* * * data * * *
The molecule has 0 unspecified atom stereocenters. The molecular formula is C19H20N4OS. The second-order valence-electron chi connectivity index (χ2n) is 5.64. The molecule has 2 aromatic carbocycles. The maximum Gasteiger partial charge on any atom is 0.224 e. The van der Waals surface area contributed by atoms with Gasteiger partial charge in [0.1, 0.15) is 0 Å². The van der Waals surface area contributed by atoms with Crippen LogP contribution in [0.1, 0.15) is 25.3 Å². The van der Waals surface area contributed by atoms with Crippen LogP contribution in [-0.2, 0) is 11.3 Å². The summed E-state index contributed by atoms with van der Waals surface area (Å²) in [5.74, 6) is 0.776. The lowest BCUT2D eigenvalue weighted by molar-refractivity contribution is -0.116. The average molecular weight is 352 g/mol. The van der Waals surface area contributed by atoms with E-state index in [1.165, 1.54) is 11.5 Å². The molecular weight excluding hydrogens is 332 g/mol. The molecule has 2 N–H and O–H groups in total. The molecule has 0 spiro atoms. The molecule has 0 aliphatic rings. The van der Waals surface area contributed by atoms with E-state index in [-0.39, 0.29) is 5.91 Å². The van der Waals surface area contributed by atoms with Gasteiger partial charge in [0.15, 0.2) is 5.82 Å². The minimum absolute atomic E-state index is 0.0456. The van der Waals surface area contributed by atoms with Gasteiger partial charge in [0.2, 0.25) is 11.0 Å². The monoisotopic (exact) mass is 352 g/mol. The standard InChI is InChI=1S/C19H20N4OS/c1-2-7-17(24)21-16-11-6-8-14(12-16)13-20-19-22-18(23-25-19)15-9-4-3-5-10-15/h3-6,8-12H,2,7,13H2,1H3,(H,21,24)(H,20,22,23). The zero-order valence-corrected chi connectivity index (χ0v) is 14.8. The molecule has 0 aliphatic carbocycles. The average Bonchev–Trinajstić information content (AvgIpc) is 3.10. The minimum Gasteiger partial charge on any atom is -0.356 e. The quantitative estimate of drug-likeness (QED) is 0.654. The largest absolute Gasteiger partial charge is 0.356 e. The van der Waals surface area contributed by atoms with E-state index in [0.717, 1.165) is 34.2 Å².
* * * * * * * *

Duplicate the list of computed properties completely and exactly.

The molecule has 0 unspecified atom stereocenters. The molecular formula is C19H20N4OS. The second-order valence-electron chi connectivity index (χ2n) is 5.64. The molecule has 2 aromatic carbocycles. The maximum Gasteiger partial charge on any atom is 0.224 e. The van der Waals surface area contributed by atoms with Gasteiger partial charge in [0.1, 0.15) is 0 Å². The van der Waals surface area contributed by atoms with Crippen LogP contribution in [0.1, 0.15) is 25.3 Å². The van der Waals surface area contributed by atoms with Crippen LogP contribution in [-0.2, 0) is 11.3 Å². The summed E-state index contributed by atoms with van der Waals surface area (Å²) in [5.74, 6) is 0.776. The lowest BCUT2D eigenvalue weighted by molar-refractivity contribution is -0.116. The average molecular weight is 352 g/mol. The van der Waals surface area contributed by atoms with E-state index in [1.165, 1.54) is 11.5 Å². The molecular weight excluding hydrogens is 332 g/mol. The molecule has 2 N–H and O–H groups in total. The molecule has 0 spiro atoms. The molecule has 0 aliphatic rings. The van der Waals surface area contributed by atoms with E-state index in [-0.39, 0.29) is 5.91 Å². The van der Waals surface area contributed by atoms with Gasteiger partial charge in [0.15, 0.2) is 5.82 Å². The minimum absolute atomic E-state index is 0.0456. The van der Waals surface area contributed by atoms with Gasteiger partial charge in [0.2, 0.25) is 11.0 Å². The monoisotopic (exact) mass is 352 g/mol. The standard InChI is InChI=1S/C19H20N4OS/c1-2-7-17(24)21-16-11-6-8-14(12-16)13-20-19-22-18(23-25-19)15-9-4-3-5-10-15/h3-6,8-12H,2,7,13H2,1H3,(H,21,24)(H,20,22,23). The zero-order valence-corrected chi connectivity index (χ0v) is 14.8. The molecule has 0 aliphatic carbocycles. The average Bonchev–Trinajstić information content (AvgIpc) is 3.10. The minimum Gasteiger partial charge on any atom is -0.356 e. The quantitative estimate of drug-likeness (QED) is 0.654. The largest absolute Gasteiger partial charge is 0.356 e. The van der Waals surface area contributed by atoms with E-state index in [0.717, 1.165) is 34.2 Å².